WASHINGTON -- Secretary of State James A. Baker III will sound out America's partners in the anti-Iraq coalition next week how long they're willing to wait for economic sanctions and the mere threat of war to force Iraq out of Kuwait, an administration official said yesterday.
He will also explore "all the options," including military force, and additional political and economic pressure, the official said.
The consultations come at a crucial point in the Persian Gulf crisis, with the latest failure of a Soviet envoy to elicit from Saddam Hussein any willingness to yield, mounting reports of brutality toward foreign hostages in Iraq, particularly Americans, and a new infusion of thousands of troops from the United States, Egypt and Syria into Saudi Arabia.
The State Department revised to 110 yesterday the number of Americans presumed to be held as "human shields" at strategic Iraqi sites.
"We understand that conditions are appalling in some detention facilities," spokeswoman Margaret Tutwiler said, with some hostages "surrounded by filth and poorly fed."
While President Bush said yesterday that he was willing to give peaceful forms of pressure more time, U.S. intelligence has concluded, in CIA chief William H. Webster's words, that Mr. Hussein will sit tight unless he is "threatened with imminent peril."
Some Arab diplomats have already given up on the utility of economic sanctions, arguing that only the near-certainty of war will force Mr. Hussein to begin withdrawing.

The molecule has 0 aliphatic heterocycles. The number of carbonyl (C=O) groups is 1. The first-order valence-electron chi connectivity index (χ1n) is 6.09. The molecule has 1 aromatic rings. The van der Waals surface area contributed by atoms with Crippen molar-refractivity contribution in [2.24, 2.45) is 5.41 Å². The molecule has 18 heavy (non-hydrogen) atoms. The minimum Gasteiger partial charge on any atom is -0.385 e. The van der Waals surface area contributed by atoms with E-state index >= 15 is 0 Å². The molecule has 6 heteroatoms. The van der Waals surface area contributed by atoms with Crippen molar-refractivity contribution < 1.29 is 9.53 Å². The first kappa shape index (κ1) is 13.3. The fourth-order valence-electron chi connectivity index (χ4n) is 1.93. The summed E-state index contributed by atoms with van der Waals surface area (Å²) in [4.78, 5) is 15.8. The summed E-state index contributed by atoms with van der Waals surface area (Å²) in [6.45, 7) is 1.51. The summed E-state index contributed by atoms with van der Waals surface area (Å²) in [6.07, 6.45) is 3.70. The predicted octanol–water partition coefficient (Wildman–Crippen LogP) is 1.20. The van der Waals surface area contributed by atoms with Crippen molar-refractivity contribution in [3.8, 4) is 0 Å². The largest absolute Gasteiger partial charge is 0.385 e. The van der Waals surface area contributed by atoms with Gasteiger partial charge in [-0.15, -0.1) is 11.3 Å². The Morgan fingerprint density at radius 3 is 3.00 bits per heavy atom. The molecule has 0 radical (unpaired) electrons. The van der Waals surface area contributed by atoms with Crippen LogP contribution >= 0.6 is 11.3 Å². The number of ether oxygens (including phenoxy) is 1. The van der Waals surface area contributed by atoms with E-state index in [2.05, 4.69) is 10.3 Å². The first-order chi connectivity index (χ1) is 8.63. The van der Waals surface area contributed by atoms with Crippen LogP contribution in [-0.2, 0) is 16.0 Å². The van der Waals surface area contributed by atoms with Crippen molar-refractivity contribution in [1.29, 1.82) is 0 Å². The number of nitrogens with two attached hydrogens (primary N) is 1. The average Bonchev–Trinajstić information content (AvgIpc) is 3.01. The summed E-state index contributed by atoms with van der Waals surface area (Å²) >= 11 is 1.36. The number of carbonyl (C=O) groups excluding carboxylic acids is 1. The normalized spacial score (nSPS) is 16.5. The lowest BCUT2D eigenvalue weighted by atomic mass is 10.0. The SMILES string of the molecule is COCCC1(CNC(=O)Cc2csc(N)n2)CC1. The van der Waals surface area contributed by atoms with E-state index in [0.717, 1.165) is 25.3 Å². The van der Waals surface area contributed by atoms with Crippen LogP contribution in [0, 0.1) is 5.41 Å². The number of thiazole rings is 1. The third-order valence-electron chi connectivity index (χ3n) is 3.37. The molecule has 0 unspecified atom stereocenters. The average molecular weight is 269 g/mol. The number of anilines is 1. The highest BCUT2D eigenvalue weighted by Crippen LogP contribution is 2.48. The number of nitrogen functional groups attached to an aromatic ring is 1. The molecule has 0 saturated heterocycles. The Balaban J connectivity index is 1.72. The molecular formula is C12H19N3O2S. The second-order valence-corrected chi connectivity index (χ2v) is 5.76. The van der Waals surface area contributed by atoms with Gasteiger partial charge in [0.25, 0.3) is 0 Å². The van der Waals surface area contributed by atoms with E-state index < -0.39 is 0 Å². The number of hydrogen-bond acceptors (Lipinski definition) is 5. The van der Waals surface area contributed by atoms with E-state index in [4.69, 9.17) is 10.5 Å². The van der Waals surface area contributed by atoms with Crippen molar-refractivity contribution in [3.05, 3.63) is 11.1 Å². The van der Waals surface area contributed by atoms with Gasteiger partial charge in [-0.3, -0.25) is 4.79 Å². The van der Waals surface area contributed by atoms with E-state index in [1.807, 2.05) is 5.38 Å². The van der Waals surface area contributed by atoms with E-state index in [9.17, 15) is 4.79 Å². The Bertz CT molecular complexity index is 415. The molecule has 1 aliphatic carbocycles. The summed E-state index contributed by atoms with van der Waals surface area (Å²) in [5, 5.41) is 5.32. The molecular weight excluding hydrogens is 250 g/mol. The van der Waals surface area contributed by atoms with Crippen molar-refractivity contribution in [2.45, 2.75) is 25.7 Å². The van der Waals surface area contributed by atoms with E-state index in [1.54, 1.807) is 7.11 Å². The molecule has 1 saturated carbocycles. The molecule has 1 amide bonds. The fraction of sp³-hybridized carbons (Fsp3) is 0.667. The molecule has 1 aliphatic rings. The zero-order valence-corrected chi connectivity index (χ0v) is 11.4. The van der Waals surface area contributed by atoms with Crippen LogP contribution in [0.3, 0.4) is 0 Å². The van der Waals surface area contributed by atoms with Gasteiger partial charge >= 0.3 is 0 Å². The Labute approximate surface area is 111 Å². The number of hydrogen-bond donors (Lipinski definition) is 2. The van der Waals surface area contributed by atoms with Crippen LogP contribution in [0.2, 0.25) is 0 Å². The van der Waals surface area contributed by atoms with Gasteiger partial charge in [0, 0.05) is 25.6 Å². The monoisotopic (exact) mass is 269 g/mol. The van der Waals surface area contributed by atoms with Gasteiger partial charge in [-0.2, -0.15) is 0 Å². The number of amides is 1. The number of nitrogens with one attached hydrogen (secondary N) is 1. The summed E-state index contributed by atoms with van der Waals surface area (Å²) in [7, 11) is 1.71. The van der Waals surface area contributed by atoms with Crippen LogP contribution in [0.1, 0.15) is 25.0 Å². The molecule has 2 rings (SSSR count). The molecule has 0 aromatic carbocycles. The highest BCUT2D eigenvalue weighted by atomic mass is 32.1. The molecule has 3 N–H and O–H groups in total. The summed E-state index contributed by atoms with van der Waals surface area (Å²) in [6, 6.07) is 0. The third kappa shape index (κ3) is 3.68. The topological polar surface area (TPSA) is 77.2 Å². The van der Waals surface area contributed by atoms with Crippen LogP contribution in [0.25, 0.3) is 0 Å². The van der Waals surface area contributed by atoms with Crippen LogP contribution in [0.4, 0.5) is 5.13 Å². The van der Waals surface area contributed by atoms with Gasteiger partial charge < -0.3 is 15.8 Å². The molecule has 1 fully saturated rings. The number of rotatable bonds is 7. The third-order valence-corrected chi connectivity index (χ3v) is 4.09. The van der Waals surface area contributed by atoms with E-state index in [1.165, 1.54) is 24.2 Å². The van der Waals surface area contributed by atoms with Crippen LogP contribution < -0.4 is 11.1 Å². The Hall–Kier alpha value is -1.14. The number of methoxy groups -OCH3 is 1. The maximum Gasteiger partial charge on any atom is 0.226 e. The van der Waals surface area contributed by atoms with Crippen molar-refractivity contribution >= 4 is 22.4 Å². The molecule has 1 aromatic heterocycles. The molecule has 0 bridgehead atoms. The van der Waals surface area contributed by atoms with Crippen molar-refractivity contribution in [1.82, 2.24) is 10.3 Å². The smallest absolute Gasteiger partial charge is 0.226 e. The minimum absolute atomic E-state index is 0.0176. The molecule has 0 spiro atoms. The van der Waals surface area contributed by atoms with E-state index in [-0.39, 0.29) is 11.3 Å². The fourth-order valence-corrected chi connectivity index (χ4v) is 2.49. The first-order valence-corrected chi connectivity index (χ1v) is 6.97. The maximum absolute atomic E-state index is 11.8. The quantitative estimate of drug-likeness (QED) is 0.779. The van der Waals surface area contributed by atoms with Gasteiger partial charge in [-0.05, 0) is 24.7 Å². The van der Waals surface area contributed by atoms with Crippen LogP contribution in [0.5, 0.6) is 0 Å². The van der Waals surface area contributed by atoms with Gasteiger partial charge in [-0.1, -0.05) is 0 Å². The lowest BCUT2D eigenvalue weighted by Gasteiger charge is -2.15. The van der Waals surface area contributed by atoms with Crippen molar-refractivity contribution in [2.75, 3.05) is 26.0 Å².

Mr. Baker leaves Saturday for Bahrain, Saudi Arabia, Turkey, Egypt, Britain and France, followed by a meeting with Soviet Foreign Minister Eduard A. Shevardnadze in Geneva.
"The purpose of the trip is to continue to consult with our coalition partners on our ongoing efforts to isolate Saddam Hussein politically, economically and militarily," the administration official said, adding that discussions would take in "the full range of issues that fall under those three headings."
These include following up on discussions Mr. Baker had at the United Nations in September on U.N.-authorized military action to enforce the Security Council's orders, which include complete Iraqi withdrawal from Kuwait and restoration of the al-Sabah ruling family.
Under the U.N. rotation procedure, U.S. Ambassador Thomas R. Pickering will preside over the Security Council in November, giving the United States an opportunity to draw international support for a series of new forms of pressure on Iraq.
The Bush administration has refused to put a public timetable on when to conclude that the sanctions aren't working and that force is the only answer.
Before doing so, the official said, "we would want to make certain we consulted closely" with U.S. allies. "Within the economic category you have the question . . . 'What do our coalition partners think is the appropriate length of time to give sanctions to work?' "
This is among a "host" of questions to which Mr. Baker will seek answers.
Soviet envoy Yevgeny M. Primakov delivered a firm message from all major countries in the anti-Iraq coalition last weekend that no partial withdrawal from Kuwait would be acceptable, the official said.
While he may have received some hint of flexibility in return, prompting Soviet President Mikhail S. Gorbachev to suggest that Mr. Hussein was beginning to heed the will of the United Nations, there was no change in Iraq's refusal to withdraw from Kuwait, the official said.
The United States has sought, unsuccessfully so far, an elaboration of Mr. Gorbachev's proposal for an "inter-Arab" formula to resolve the crisis but at this point doesn't consider it a major shift in the Soviet position.
The United States has yet to use language as explicit as that oBritish Foreign Secretary Douglas Hurd, who said last week that Iraq faced a simple choice: "retreat or defeat."
The reason, an official said yesterday, was that "we're in an area here where any little nuance is picked up on and it is magnified," but the U.S. message is essentially the same.